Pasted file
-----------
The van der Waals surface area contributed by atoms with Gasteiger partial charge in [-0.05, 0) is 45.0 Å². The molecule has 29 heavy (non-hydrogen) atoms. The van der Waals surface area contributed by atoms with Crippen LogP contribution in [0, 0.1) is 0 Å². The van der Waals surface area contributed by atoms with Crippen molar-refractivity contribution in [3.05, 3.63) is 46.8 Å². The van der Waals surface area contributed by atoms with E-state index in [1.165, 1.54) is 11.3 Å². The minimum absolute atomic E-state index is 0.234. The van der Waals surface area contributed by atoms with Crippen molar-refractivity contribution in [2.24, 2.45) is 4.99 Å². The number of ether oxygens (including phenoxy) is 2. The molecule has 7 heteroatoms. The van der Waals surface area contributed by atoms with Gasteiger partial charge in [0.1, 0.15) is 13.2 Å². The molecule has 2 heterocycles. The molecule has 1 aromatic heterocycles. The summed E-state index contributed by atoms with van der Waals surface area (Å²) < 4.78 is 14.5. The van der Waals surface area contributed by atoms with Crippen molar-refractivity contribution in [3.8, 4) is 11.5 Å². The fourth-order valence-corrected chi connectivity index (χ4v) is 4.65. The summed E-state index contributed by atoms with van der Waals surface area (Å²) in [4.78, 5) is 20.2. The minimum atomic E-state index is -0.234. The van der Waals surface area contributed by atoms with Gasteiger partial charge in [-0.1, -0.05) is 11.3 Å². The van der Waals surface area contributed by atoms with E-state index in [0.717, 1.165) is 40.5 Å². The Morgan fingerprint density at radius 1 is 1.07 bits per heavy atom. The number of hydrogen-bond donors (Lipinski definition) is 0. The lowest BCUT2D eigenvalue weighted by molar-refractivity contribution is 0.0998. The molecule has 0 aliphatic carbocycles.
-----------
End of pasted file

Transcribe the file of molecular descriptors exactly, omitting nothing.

The van der Waals surface area contributed by atoms with Gasteiger partial charge in [-0.05, 0) is 45.0 Å². The molecule has 29 heavy (non-hydrogen) atoms. The van der Waals surface area contributed by atoms with Crippen LogP contribution in [0, 0.1) is 0 Å². The van der Waals surface area contributed by atoms with Crippen molar-refractivity contribution in [3.05, 3.63) is 46.8 Å². The van der Waals surface area contributed by atoms with E-state index in [1.165, 1.54) is 11.3 Å². The minimum absolute atomic E-state index is 0.234. The van der Waals surface area contributed by atoms with Crippen molar-refractivity contribution in [2.24, 2.45) is 4.99 Å². The number of ether oxygens (including phenoxy) is 2. The molecule has 7 heteroatoms. The van der Waals surface area contributed by atoms with Gasteiger partial charge in [0.1, 0.15) is 13.2 Å². The molecule has 2 heterocycles. The molecule has 1 aromatic heterocycles. The summed E-state index contributed by atoms with van der Waals surface area (Å²) < 4.78 is 14.5. The van der Waals surface area contributed by atoms with Crippen molar-refractivity contribution in [3.8, 4) is 11.5 Å². The fourth-order valence-corrected chi connectivity index (χ4v) is 4.65. The summed E-state index contributed by atoms with van der Waals surface area (Å²) in [4.78, 5) is 20.2. The minimum atomic E-state index is -0.234. The van der Waals surface area contributed by atoms with Gasteiger partial charge in [-0.1, -0.05) is 11.3 Å². The van der Waals surface area contributed by atoms with E-state index in [0.717, 1.165) is 40.5 Å². The Morgan fingerprint density at radius 1 is 1.07 bits per heavy atom. The number of hydrogen-bond donors (Lipinski definition) is 0. The lowest BCUT2D eigenvalue weighted by molar-refractivity contribution is 0.0998. The molecule has 0 aliphatic carbocycles.